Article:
Influence of healing time on the outcomes of alveolar ridge preservation using a collagenated bovine bone xenograft: A randomized clinical trial

Emilio Couso-Queiruga, Holly A. Weber, Carlos Garaicoa-Pazmino, Christopher Barwacz, Marisa Kalleme, Pablo Galindo-Moreno, Gustavo Avila-Ortiz

Research output: Contribution to journalArticlepeer-review


Aim: To evaluate the healing outcomes in non-molar post-extraction sockets filled with deproteinized bovine bone mineral with collagen (DBBM-C) as a function of time. Materials and Methods: Patients in need of non-molar tooth extraction were randomly allocated into one of three groups according to the total healing time (A—3 months; B—6 months; C—9 months). The effect of alveolar ridge preservation (ARP) therapy via socket filling using DBBM-C and socket sealing with a porcine collagen matrix (CM) was assessed based on a panel of clinical, digital, histomorphometric, implant-related, and patient-reported outcomes. Results: A total of 42 patients completed the study (n = 14 in each group). Histomorphometric analysis of bone core biopsies obtained at the time of implant placement showed a continuous increase in the proportion of mineralized tissue with respect to non-mineralized tissue, and a decrease in the proportion of remaining xenograft material over time. All volumetric bone and soft tissue contour assessments revealed a dimensional reduction of the alveolar ridge overtime affecting mainly the facial aspect. Linear regression analyses indicated that baseline buccal bone thickness is a strong predictor of bone and soft tissue modelling. Ancillary bone augmentation at the time of implant placement was needed in 16.7% of the sites (A:2; B:1; C:4). Patient-reported discomfort and wound healing index scores progressively decreased over time and was similar across groups. Conclusions: Healing time influences the proportion of tissue compartments in non-molar post-extraction sites filled with DBBM-C and sealed with a CM. A variable degree of alveolar ridge atrophy, affecting mainly the facial aspect, occurs even after performing ARP therapy. These changes are more pronounced in sites exhibiting thin facial bone (≤1 mm) at baseline ( NCT03659617).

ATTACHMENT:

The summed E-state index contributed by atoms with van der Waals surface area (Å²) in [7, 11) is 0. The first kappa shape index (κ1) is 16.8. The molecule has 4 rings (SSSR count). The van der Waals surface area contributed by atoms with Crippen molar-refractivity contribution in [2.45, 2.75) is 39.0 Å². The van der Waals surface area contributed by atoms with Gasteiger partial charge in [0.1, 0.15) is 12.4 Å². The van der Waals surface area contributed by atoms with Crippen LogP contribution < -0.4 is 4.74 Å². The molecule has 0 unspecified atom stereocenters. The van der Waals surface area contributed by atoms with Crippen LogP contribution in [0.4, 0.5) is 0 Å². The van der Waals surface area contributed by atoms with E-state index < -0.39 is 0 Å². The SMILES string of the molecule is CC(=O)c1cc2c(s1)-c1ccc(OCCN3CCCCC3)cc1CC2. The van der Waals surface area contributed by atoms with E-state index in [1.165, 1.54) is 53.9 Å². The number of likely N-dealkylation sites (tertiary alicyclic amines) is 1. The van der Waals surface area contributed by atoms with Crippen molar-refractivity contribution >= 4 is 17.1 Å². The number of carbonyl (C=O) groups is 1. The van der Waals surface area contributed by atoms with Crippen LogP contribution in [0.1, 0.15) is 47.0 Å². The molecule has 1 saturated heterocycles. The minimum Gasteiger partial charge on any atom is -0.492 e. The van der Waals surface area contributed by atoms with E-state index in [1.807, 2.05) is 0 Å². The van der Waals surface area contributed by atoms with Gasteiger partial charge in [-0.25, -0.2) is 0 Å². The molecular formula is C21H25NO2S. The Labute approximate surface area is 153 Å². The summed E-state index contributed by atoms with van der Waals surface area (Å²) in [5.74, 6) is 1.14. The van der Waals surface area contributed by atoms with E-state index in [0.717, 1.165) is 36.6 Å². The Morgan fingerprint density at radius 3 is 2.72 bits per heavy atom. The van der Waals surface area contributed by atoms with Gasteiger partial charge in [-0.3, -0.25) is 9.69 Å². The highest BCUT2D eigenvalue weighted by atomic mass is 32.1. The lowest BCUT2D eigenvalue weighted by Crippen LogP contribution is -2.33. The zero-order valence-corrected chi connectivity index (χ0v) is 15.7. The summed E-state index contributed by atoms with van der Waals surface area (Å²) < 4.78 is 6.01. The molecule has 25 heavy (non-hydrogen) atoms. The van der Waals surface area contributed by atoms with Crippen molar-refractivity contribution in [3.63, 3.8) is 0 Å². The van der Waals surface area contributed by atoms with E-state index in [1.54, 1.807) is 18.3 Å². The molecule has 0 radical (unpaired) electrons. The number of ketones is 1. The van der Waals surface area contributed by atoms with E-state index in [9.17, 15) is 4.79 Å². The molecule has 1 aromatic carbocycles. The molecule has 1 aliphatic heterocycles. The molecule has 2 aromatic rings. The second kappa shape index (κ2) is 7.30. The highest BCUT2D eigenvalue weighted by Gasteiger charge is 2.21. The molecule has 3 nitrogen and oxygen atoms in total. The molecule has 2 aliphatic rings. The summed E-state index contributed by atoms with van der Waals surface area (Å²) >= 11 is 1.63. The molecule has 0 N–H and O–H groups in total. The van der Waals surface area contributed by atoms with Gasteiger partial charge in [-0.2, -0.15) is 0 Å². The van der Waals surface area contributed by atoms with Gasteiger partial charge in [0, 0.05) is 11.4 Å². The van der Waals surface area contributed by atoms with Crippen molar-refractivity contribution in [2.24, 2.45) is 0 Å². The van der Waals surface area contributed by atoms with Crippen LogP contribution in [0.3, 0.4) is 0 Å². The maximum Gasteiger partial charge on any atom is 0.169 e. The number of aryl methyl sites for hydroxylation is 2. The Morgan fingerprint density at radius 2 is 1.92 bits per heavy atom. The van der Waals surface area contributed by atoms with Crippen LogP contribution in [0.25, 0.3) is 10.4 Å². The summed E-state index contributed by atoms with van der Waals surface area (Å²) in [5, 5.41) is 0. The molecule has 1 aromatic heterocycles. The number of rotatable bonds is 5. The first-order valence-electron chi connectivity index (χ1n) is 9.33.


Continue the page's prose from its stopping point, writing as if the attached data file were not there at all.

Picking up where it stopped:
Original languageEnglish (US)
Pages (from-to)132-146
Number of pages15
JournalJournal of Clinical Periodontology
Issue number2
StateAccepted/In press - 2022
Externally publishedYes


  • alveolar ridge preservation
  • bone resorption
  • dental implants
  • digital image processing
  • tooth extraction

ASJC Scopus subject areas

  • Periodontics


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